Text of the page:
Football opens its eyes to find there is life after playing
Professionalisation of the Women’s Super League changed the landscape and now players have to plan for what happens following the end of their careers. Katie Whyatt discovers that the help available is increasing
For Gill Coulthard, the first women’s footballer to reach 100 England caps, the opportunity to walk away from her job on a production line at an electronics factory to join a professional club in Europe was a risk she wasn’t prepared to take.
Coulthard had offers from Italy and Finland, but thought “if it went wrong I would be back with no job” – even if she admitted back in the mid-90s that “football has cost me a fortune”.
The professionalisation of football’s Women’s Super League in 2018 has provided a massive shift for a sport that previously required its players to pursue other careers.
While it is still not unheard of for players to juggle work and football outside the top flight, the landscape is changing. The likes of former Lionesses Alex Scott, enjoying a burgeoning television career, and Eniola Aluko, now a sporting director at Aston Villa Women, indicate increased opportunities for talent not only to stay in football but to move across to the ‘I said no to nothing and opened myself up to be vulnerable in a lot of situations’ men’s game too. But with salaries at some WSL clubs understood to be as low as £20,000, players must plan ahead.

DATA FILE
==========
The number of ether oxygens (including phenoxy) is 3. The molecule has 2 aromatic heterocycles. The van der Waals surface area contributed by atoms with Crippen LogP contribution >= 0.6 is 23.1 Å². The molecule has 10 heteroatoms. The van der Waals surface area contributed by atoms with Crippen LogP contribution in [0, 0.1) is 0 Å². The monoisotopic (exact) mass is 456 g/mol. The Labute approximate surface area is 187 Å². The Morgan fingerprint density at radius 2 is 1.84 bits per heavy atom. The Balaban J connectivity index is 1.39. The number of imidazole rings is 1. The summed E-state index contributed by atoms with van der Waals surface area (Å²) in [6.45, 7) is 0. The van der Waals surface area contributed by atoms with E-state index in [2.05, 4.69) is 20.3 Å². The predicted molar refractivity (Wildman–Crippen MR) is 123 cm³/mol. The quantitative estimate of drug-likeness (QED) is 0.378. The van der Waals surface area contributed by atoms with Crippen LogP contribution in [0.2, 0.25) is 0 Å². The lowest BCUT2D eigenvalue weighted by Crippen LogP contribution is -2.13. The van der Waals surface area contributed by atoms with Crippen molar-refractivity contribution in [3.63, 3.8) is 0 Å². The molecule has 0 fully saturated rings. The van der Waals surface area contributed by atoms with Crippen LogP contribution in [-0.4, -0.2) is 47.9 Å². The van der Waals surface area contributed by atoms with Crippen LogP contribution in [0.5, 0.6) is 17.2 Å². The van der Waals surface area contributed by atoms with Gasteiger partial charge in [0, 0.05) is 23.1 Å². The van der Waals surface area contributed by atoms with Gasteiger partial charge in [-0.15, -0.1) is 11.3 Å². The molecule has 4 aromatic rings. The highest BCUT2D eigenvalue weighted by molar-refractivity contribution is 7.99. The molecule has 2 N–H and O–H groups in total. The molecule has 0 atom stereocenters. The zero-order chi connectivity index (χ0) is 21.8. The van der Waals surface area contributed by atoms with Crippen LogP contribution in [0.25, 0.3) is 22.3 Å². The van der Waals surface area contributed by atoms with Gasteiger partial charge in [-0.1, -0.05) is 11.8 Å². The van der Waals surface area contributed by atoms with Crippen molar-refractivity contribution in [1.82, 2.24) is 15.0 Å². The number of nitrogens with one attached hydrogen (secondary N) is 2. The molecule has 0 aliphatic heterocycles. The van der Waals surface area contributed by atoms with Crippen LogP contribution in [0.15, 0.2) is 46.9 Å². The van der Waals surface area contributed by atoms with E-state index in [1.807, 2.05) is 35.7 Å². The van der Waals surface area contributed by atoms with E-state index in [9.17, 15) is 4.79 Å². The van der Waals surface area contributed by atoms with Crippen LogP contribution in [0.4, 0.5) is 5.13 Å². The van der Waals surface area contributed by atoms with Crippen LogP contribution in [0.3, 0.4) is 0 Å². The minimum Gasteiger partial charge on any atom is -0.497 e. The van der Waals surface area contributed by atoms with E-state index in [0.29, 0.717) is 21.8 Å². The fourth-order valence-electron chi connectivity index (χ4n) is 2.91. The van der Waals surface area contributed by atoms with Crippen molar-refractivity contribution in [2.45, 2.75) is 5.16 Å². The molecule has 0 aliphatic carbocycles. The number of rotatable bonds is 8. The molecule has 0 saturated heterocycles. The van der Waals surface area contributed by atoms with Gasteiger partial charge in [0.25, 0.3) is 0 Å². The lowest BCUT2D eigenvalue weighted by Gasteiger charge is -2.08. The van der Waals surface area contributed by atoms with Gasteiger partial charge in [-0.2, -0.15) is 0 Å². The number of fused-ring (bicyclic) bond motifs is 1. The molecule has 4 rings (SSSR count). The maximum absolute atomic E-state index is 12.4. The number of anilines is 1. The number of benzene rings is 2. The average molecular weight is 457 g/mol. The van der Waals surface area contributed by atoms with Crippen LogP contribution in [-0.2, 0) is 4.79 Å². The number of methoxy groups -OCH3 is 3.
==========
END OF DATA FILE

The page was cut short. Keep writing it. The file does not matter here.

“Very rarely do players [in the top flight] have other jobs or other sources of income,” says Arsenal midfielder Kim Little. “It’s even more important now to make sure players are kept in the game, if they want to be, after they stop playing. Not many women footballers make enough money to live off after retiring. It can be a positive for players, but also [for] club’s sponsors to have a progression plan.”